Bruce Link

Bruce Link

Bruce Link

Special Lecturer


722 West 168th Street, Room 1609
New York NY 10032



Dr. Bruce Link is a research scientist at New York State Psychiatric Institute, in addition to his responsibilities at the Mailman School. Dr. Link's interests are centered on topics in psychiatric and social epidemiology. He has written on the connection between socioeconomic status and health, homelessness, violence, stigma, and discrimination. Currently he is conducting research aimed at understanding health disparities by race/ethnicity and socioeconomic status, the consequences of social stigma for people with mental illnesses, and the connection between mental illnesses and violent behaviors. He is the director of the Psychiatric Epidemiology Training Program, the director of the Center for Violence Research and Prevention and a director of the Robert Wood Johnson Health and Society Scholars Program at Columbia University.



MS, 1982, Columbia University
PhD, 1980, Columbia Univeristy
BA, 1971, Earlham College


Co-Director, Center for the Study of Social Inequalities and Health
Senior Advisor, Obesity Prevention Initiative

Editorial Boards

Social Psychology Quarterly
Psychiatric Rehabilitation Skills

Academic Appointments

Special Lecturer, Sociomedical Sciences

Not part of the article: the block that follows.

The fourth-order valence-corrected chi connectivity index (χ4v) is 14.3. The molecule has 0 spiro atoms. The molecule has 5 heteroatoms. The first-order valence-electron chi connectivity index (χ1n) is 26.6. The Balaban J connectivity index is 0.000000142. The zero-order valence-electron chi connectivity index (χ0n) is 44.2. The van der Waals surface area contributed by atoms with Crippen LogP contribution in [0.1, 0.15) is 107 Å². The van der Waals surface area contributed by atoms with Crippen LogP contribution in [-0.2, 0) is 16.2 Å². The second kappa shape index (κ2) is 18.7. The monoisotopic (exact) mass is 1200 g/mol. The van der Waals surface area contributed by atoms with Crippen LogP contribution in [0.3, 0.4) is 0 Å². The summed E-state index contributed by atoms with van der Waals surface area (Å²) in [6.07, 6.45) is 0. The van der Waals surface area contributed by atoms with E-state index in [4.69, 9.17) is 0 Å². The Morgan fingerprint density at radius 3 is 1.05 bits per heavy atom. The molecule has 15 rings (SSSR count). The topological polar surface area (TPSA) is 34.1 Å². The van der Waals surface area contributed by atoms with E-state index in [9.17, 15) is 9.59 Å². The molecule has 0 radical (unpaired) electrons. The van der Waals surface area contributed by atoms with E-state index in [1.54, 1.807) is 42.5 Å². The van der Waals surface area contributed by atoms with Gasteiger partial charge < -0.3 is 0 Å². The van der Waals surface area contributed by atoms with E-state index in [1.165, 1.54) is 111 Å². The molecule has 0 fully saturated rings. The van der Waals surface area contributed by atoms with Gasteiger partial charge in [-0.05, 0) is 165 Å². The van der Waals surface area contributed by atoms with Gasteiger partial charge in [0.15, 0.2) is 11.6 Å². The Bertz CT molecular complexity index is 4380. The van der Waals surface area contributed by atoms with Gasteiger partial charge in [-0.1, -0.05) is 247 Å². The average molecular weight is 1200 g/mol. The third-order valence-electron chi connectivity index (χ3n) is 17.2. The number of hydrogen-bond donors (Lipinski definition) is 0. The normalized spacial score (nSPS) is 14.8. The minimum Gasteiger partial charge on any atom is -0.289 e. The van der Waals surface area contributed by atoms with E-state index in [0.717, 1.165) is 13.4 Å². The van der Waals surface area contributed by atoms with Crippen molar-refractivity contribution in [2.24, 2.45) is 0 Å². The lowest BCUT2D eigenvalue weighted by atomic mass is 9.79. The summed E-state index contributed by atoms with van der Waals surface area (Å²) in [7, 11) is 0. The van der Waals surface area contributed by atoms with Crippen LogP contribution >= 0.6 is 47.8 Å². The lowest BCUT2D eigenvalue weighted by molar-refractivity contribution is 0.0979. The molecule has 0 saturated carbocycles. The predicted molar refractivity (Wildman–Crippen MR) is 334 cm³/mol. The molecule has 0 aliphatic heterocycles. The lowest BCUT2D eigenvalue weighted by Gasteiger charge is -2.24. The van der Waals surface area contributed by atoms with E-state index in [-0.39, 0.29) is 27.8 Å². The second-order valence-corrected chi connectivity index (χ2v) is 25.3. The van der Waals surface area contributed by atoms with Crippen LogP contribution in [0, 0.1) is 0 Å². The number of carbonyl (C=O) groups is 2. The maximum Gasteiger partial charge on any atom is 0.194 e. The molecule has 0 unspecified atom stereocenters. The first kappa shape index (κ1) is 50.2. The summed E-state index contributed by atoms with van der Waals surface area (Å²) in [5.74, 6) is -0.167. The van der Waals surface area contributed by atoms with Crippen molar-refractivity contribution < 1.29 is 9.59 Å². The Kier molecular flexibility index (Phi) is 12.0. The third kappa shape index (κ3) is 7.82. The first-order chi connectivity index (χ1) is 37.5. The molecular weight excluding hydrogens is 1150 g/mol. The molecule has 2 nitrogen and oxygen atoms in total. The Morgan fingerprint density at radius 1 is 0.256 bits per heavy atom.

Additional Affiliations

Member, Insitute of Medicine
American Public health Association
American Sociological Association
Society for the Study of Social Problems
National Adivsory Committee RWJ Health Policy Investigators

Honors & Awards

RWJ Health Policy Investigator Award 1996
Pearlin Career Award in the Sociology of Mental Health 2002
Institute of Medicine 2002

Areas of Expertise

Research Design and Methods, Stress, Disparities / Inequalities in Health, Homelessness, Social / Cultural Issues, Social Epidemiology, Stigma, Violence, Mental Health

Select Urban Health Activities

Community Outcomes of Assisted Outpatient Treatment: New York State's "Kendra's Law" is a provision that court orders individuals with severe mental illness to outpatient psychiatric treatment. This research project examines the long term outcomes of people from the Bronx and Queens who are assigned to this program.

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